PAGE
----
Jeremiah's School of Levitation


Monday, July 31, 2006

yeah, right

So, I go on vacation with the idea that I'll be able to post daily, but, yeah right. I was in a place where the internet is an afterthought, and this old geek learned that SOME PEOPLE go on vacation just so that they can avoid being connected with the outside world. Therefore, a lot of beach establishments don't give a whooping poop about the interweb, therefore, access is limited. If you are a geek like me, that makes you rip your pocket protector from your shirt and wave it in anger at the nearest smiling resort host. Doing that doesn't help you get internet access, by the way.

Anyhow, I return, ready to contribute daily, and I apologize to those who came by and found cobwebs here. I've got my broom out now.

Meanwhile, speaking of internet access, you've gotta see this hilarious little explanation of the net, courtesy of The Daily Show.

See you on the tubes!
Jeremiah, 9:35 AM | link | 2 Hit the roof |

Thursday, July 20, 2006

Dispatch from Florida, Part 1

We're vacationing in Florida. No, Did-ney World is not in the plans. I'm visiting the in-laws. Here I'll post my daily findings:

Had frog legs last night, the first time in a year. The interesting thing about frogs legs is that they look just like frogs' legs. You pick one up and you can bend the joints just like they used to bend while they were still on the frog. You can provide minutes of entertainment to the kids by making the frogs legs jump across the plate and then into your mouth. And, yes, they taste like chicken, but like chicken breast more than chicken leg and yet are far more entertaining than chicken legs. I also had a bowl of crawdads, or "mudbugs" with Old Bay spice on them. For you who haven't seen a bowl of crawdads, the word "bugs" is quite appropos. I've heard that crustaceans and insects are not too far apart on the evolutionary chain. To see a bowl of crawdads, a bowl that is larger than my head, that is, makes you believe that you are looking at a gaggle of bugs, should bugs be so inclined to form gaggles.

Speaking of bugs, this is the land of mosquitoes. I have been in the Great Northwest for 14 years and have been bitten by mosquitoes about once a year, on average. Down here, on an hourly basis, I am in danger of being completely consumed by mosquitoes, in convenient bug-bite-sized pieces. And, as learned from my growing up in the South years, I have particularly mosquito-friendly blood. Once I get bitten, the lucky mosquito apparently spreads the news throughout the mosquito community that there is a stepping piece of filet mignon at whatever mosquito coordinates they've figured out, and to begin attack manouvers immediately. Within five minutes, I have more bumps than pores. I tried Off, but I have to take a bath in the stuff for it to be effective because, if I miss so much as a square centimeter of skin, then that's where I get ten thousand bites. I went out and got some citronella candles and that keeps them off, that is, if I surround myself with about a dozen candles and end up looking like I'm performing some sort of satanic poolside ritual.

But there is sun. And, as those from my corner of the world know, sunshine is a massage, a gentle kiss in when you don't expect it, and a lovely gift of heart-warm.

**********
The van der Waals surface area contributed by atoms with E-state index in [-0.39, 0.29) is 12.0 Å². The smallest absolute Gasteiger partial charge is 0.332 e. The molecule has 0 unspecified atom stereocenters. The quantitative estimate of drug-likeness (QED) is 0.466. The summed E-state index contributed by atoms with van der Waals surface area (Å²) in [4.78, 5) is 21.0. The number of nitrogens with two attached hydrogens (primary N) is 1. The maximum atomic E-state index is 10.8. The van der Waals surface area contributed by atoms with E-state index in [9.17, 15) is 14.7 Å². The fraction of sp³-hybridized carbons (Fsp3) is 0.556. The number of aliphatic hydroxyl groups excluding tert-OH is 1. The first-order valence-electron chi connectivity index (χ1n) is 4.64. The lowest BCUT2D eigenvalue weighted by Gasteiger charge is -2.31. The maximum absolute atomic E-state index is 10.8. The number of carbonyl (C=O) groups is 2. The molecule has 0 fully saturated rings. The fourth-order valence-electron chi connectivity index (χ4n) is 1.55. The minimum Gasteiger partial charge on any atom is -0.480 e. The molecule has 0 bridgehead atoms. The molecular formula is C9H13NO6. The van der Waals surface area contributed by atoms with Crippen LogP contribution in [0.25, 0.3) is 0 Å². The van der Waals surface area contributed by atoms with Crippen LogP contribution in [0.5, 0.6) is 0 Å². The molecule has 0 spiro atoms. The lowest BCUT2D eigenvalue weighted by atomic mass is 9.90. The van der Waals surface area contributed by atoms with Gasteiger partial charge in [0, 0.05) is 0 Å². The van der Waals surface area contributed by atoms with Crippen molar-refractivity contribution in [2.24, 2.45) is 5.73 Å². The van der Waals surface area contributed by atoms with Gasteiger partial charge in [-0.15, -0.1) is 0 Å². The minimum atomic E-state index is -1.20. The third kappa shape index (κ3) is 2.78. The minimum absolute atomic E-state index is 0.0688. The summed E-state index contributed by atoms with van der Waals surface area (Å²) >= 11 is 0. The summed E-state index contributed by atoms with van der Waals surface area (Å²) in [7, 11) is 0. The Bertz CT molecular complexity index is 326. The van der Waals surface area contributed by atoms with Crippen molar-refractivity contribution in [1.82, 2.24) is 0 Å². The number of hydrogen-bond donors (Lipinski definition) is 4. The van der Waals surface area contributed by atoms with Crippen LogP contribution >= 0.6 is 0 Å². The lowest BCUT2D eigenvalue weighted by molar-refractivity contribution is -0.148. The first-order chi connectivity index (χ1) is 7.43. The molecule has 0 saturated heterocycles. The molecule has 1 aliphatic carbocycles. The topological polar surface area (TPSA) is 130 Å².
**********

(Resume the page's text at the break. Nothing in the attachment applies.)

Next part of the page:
Oh, but there's more...
Jeremiah, 4:19 AM | link | 2 Hit the roof |

Friday, July 14, 2006

Hell Comes to the Great Northwest

Before I get to the poetry word, I need to say something.

We lost our school librarian, a person I've known for five years, to a fucked up crime. She and her daughter went hiking two days ago, in one of the many remote and stunningly beautiful places here in the Great Northwest, to enjoy the grandeur and spectacle of life, and they met up with someone who was out for apparently the opposite reason. This maggot, this person who I would COMPLIMENT by calling a piece of crap, shot her and her daughter to death. No apparent motive. Right on the trail. Right under the sun. I am so goddammned mad that I can barely breathe.

Our librarian was the most positive person I've yet known. I never saw her without a smile on her face. Never. She exuded love. To stand near her was to be re-energized. She genuinely loved the children. She knew, by memory, which book every kid checked out. She didn't just appear in their world every day, she attempted to enrich their world every day. She was the brightest light. She was walking sunshine. If this whole vicious fucking planet had just 100 souls like hers, then there would be no problems.

Her daughter worked for many environmental groups, was an avid activist, and also gave the bulk of her time to growing the spirits of children, teaching them how to love and respect the outdoors. She was her mother's spiritual twin.

How do our children deal with this? How can a pillar of love, support, optimism, and learning be taken like this? How do you explain to your children that, no matter how amazingly good and influential you try to be, this cannibalistic world will still devour you? It's not surprising, really, that these sorts of outrageous things happen. I spend my breath telling my boys that violence is ALWAYS an unacceptable alternative and that society won't tolerate it, and then they turn on the TV or read the paper and they see that the highest authority in our land condones reckless killing. When we've asked that man point blank when we'll end the killing, he shrugs and says that we will not end the killing. We will stay the course, and we will continue the killing.